Monday, June 18, 2012

Greek elections: the replay deepens the divide

June 17, 2012

Imagine the pass we would have reached if the future of Britain turned on elections for Coventry city council. The eurozone has reached a comparable position, as the eyes of a continent trained on a ballot in one small corner of a vast economy, representing a mere 3% of the total. The choice of a government is of natural importance to the 11 million Greeks. But one weird consequence of the zone's lethal rigidity is that world statesmen, financial colossuses and fearful millions beyond all got obsessed with Sunday's knife-edge vote.

Greeks waited on Sunday night to learn if two, three or four points separated the conservative New Democracy from the leftist Syriza, but the important numbers for daily life are no longer measured in percentages. They come in great ugly fractions – the full one-fifth of output that has gone up in smoke, the quarter that has been hacked off many pensions and the half of young adults who are unemployed. As the world found out the hard way in the 1930s and is now discovering afresh, there is quite simply a limit to how much austerity people will swallow. The Greeks reject the strangulation of livelihood that they can see all around them, but are also determined to cling to the euro and avoid lurching back to a Balkan past. To survive, the big parties had to fit themselves around these basic contours.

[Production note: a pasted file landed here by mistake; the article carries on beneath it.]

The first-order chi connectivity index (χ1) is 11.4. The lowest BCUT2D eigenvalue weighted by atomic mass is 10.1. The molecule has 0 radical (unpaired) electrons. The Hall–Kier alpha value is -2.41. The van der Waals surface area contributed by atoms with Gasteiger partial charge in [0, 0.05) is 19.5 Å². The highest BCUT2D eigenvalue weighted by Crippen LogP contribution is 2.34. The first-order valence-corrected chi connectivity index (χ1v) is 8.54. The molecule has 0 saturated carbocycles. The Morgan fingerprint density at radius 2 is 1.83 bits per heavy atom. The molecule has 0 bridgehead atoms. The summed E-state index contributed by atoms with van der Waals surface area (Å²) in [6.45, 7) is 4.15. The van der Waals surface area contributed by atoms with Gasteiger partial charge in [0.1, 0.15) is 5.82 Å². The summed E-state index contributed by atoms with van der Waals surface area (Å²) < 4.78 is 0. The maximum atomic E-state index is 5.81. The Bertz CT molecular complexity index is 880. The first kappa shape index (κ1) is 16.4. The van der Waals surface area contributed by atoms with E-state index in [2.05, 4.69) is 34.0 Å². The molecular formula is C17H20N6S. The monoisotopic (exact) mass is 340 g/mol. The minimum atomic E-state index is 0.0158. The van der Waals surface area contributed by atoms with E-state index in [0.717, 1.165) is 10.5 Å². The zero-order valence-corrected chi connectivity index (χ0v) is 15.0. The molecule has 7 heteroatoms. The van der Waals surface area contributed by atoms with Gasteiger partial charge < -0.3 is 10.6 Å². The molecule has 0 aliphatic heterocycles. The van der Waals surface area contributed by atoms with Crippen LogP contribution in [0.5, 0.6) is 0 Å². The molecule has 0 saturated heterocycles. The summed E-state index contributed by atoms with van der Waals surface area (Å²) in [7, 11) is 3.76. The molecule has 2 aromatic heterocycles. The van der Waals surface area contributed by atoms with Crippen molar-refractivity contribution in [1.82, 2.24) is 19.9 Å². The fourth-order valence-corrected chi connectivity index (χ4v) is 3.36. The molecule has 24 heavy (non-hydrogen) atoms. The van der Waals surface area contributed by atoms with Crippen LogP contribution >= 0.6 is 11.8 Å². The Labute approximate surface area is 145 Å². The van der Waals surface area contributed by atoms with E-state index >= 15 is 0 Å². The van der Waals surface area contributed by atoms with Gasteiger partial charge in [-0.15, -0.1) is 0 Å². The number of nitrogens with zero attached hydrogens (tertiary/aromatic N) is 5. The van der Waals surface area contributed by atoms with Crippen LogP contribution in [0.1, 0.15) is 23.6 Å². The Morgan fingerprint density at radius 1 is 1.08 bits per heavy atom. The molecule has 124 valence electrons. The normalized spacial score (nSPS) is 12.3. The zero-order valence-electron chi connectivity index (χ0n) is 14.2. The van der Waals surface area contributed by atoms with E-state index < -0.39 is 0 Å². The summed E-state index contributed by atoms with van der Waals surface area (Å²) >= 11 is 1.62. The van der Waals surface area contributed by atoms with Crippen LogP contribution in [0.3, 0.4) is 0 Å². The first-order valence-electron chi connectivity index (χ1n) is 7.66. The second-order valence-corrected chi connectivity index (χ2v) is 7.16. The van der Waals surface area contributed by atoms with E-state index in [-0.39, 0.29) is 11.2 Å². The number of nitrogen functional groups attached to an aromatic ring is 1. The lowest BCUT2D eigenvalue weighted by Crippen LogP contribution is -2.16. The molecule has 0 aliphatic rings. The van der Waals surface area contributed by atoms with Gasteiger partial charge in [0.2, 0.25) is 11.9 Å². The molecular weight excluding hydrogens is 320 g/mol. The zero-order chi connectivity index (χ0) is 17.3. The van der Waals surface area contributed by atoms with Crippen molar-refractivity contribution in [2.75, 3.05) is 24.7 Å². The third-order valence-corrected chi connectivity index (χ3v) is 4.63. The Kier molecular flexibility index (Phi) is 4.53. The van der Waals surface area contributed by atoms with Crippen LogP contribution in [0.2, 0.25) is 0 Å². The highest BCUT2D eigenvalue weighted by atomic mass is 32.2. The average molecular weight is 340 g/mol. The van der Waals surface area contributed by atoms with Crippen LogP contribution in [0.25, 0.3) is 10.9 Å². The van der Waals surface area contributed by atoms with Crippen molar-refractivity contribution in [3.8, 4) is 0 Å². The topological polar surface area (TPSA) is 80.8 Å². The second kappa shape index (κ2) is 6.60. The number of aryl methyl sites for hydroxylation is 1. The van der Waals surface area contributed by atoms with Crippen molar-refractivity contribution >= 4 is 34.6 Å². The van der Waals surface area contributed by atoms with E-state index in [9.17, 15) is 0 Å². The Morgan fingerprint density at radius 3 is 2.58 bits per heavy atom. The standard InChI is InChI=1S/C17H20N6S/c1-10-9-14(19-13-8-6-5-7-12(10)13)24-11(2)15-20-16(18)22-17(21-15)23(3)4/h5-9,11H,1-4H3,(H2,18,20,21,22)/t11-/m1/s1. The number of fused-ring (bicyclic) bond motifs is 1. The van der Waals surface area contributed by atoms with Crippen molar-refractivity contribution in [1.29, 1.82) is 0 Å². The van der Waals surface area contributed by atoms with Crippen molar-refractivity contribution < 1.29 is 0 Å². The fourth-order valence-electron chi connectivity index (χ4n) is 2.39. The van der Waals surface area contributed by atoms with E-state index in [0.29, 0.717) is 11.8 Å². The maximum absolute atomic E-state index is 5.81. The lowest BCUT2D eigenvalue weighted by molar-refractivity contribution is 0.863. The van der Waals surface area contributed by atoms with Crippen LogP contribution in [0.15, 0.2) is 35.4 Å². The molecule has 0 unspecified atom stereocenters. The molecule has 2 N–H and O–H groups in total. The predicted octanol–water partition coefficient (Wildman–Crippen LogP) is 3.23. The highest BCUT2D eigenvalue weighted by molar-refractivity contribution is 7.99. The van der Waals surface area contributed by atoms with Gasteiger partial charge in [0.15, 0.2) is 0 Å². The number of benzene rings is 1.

After all, Sunday confirmed the collapse of social democracy in the form of Pasok and also saw a substantial vote sustained for the neo-Nazis of Golden Dawn. Despite being led by the divisive Antonis Samaras, ND thus felt obliged to demand a sweetening of the harsh bailout which it has championed. Even then, it ended down several points on its bad loss of 2009. If it is victory, it's not victory as we know it – hence the immediate spin about a grand coalition. Syriza, meanwhile, which in 2009 was a fringe coalition of malcontents ranging from Greens to Trotskyites, has toned down its Brussels bashing. Its charismatic leader, Alexis Tsipras, penned FT op-eds swearing to stick in the euro, as he trod a path from obscurity to the brink of victory in a couple of months.


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